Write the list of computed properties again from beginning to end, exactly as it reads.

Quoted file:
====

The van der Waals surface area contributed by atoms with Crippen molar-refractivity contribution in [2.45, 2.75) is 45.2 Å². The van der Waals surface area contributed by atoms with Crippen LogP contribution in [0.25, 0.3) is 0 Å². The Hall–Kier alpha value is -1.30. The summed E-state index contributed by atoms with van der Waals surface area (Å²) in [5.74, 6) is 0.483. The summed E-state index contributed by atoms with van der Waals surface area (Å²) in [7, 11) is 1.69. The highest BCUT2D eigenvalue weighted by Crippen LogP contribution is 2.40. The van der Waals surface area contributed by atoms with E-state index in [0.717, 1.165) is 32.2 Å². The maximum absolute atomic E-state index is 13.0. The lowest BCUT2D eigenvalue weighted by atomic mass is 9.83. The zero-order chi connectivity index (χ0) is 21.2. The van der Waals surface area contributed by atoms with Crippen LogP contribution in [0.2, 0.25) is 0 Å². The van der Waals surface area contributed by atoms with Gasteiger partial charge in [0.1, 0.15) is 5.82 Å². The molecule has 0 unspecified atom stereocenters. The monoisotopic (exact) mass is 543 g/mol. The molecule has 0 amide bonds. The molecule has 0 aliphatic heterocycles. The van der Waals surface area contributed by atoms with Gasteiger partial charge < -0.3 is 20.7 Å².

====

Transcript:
The van der Waals surface area contributed by atoms with Crippen molar-refractivity contribution in [2.45, 2.75) is 45.2 Å². The van der Waals surface area contributed by atoms with Crippen LogP contribution in [0.25, 0.3) is 0 Å². The Hall–Kier alpha value is -1.30. The summed E-state index contributed by atoms with van der Waals surface area (Å²) in [5.74, 6) is 0.483. The summed E-state index contributed by atoms with van der Waals surface area (Å²) in [7, 11) is 1.69. The highest BCUT2D eigenvalue weighted by Crippen LogP contribution is 2.40. The van der Waals surface area contributed by atoms with E-state index in [0.717, 1.165) is 32.2 Å². The maximum absolute atomic E-state index is 13.0. The lowest BCUT2D eigenvalue weighted by atomic mass is 9.83. The zero-order chi connectivity index (χ0) is 21.2. The van der Waals surface area contributed by atoms with Crippen LogP contribution in [0.2, 0.25) is 0 Å². The van der Waals surface area contributed by atoms with Gasteiger partial charge in [0.1, 0.15) is 5.82 Å². The molecule has 0 unspecified atom stereocenters. The monoisotopic (exact) mass is 543 g/mol. The molecule has 0 amide bonds. The molecule has 0 aliphatic heterocycles. The van der Waals surface area contributed by atoms with Gasteiger partial charge < -0.3 is 20.7 Å².